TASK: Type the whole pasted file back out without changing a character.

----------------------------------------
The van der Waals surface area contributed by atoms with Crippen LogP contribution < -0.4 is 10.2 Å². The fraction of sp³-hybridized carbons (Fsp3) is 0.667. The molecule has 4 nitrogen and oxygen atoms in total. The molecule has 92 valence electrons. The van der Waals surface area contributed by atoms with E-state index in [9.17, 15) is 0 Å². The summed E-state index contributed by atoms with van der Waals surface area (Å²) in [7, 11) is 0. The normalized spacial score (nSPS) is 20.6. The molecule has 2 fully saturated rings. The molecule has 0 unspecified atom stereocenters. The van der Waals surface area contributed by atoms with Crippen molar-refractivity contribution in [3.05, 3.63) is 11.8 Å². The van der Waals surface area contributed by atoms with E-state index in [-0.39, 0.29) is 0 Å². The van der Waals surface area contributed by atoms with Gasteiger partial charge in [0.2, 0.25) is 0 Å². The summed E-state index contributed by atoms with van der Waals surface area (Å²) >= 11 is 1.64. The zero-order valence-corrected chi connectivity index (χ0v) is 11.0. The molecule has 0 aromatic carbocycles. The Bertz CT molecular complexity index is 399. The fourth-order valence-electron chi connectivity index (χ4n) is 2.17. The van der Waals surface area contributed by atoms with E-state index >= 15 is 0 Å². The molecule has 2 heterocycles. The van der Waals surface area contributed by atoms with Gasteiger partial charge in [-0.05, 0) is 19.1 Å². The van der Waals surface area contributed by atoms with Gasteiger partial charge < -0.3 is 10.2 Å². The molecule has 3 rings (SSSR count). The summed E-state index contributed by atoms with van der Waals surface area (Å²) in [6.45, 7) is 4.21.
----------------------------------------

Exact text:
The van der Waals surface area contributed by atoms with Crippen LogP contribution < -0.4 is 10.2 Å². The fraction of sp³-hybridized carbons (Fsp3) is 0.667. The molecule has 4 nitrogen and oxygen atoms in total. The molecule has 92 valence electrons. The van der Waals surface area contributed by atoms with E-state index in [9.17, 15) is 0 Å². The summed E-state index contributed by atoms with van der Waals surface area (Å²) in [7, 11) is 0. The normalized spacial score (nSPS) is 20.6. The molecule has 2 fully saturated rings. The molecule has 0 unspecified atom stereocenters. The van der Waals surface area contributed by atoms with Crippen molar-refractivity contribution in [3.05, 3.63) is 11.8 Å². The van der Waals surface area contributed by atoms with E-state index in [-0.39, 0.29) is 0 Å². The van der Waals surface area contributed by atoms with Gasteiger partial charge in [0.2, 0.25) is 0 Å². The summed E-state index contributed by atoms with van der Waals surface area (Å²) >= 11 is 1.64. The zero-order valence-corrected chi connectivity index (χ0v) is 11.0. The molecule has 0 aromatic carbocycles. The Bertz CT molecular complexity index is 399. The fourth-order valence-electron chi connectivity index (χ4n) is 2.17. The van der Waals surface area contributed by atoms with E-state index >= 15 is 0 Å². The molecule has 2 heterocycles. The van der Waals surface area contributed by atoms with Gasteiger partial charge in [-0.05, 0) is 19.1 Å². The van der Waals surface area contributed by atoms with Gasteiger partial charge < -0.3 is 10.2 Å². The molecule has 3 rings (SSSR count). The summed E-state index contributed by atoms with van der Waals surface area (Å²) in [6.45, 7) is 4.21.